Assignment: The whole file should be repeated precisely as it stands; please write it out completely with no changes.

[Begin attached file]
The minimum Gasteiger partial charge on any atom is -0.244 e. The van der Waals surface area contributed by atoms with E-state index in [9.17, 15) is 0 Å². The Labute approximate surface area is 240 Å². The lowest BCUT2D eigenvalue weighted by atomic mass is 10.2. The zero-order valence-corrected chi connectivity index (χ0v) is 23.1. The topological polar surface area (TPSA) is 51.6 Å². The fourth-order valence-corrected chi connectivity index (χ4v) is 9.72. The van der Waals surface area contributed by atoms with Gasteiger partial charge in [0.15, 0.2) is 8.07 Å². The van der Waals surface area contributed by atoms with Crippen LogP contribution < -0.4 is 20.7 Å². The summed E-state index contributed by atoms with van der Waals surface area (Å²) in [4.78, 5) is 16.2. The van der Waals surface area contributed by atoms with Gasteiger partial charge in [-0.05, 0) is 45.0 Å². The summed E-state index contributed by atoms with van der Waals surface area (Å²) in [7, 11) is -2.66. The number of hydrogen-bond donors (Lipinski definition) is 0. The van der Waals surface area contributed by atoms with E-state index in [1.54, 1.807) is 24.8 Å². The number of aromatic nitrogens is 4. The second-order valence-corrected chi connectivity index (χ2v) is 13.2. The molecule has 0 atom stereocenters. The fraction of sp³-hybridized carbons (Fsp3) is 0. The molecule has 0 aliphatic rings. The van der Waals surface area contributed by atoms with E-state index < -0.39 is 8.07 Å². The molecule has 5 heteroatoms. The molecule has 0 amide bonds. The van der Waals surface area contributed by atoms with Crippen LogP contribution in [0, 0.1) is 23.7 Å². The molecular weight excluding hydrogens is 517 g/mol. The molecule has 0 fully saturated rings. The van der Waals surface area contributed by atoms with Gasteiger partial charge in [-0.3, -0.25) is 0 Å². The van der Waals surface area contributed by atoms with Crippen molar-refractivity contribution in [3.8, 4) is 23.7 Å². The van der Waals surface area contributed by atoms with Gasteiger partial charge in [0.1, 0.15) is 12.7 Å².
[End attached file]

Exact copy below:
The minimum Gasteiger partial charge on any atom is -0.244 e. The van der Waals surface area contributed by atoms with E-state index in [9.17, 15) is 0 Å². The Labute approximate surface area is 240 Å². The lowest BCUT2D eigenvalue weighted by atomic mass is 10.2. The zero-order valence-corrected chi connectivity index (χ0v) is 23.1. The topological polar surface area (TPSA) is 51.6 Å². The fourth-order valence-corrected chi connectivity index (χ4v) is 9.72. The van der Waals surface area contributed by atoms with Gasteiger partial charge in [0.15, 0.2) is 8.07 Å². The van der Waals surface area contributed by atoms with Crippen LogP contribution < -0.4 is 20.7 Å². The summed E-state index contributed by atoms with van der Waals surface area (Å²) in [4.78, 5) is 16.2. The van der Waals surface area contributed by atoms with Gasteiger partial charge in [-0.05, 0) is 45.0 Å². The summed E-state index contributed by atoms with van der Waals surface area (Å²) in [7, 11) is -2.66. The number of hydrogen-bond donors (Lipinski definition) is 0. The van der Waals surface area contributed by atoms with E-state index in [1.54, 1.807) is 24.8 Å². The number of aromatic nitrogens is 4. The second-order valence-corrected chi connectivity index (χ2v) is 13.2. The molecule has 0 atom stereocenters. The fraction of sp³-hybridized carbons (Fsp3) is 0. The molecule has 0 aliphatic rings. The van der Waals surface area contributed by atoms with E-state index < -0.39 is 8.07 Å². The molecule has 5 heteroatoms. The molecule has 0 amide bonds. The van der Waals surface area contributed by atoms with Crippen LogP contribution in [0, 0.1) is 23.7 Å². The molecular weight excluding hydrogens is 517 g/mol. The molecule has 0 fully saturated rings. The van der Waals surface area contributed by atoms with Gasteiger partial charge in [-0.3, -0.25) is 0 Å². The van der Waals surface area contributed by atoms with Crippen molar-refractivity contribution in [3.8, 4) is 23.7 Å². The van der Waals surface area contributed by atoms with Gasteiger partial charge in [0.1, 0.15) is 12.7 Å².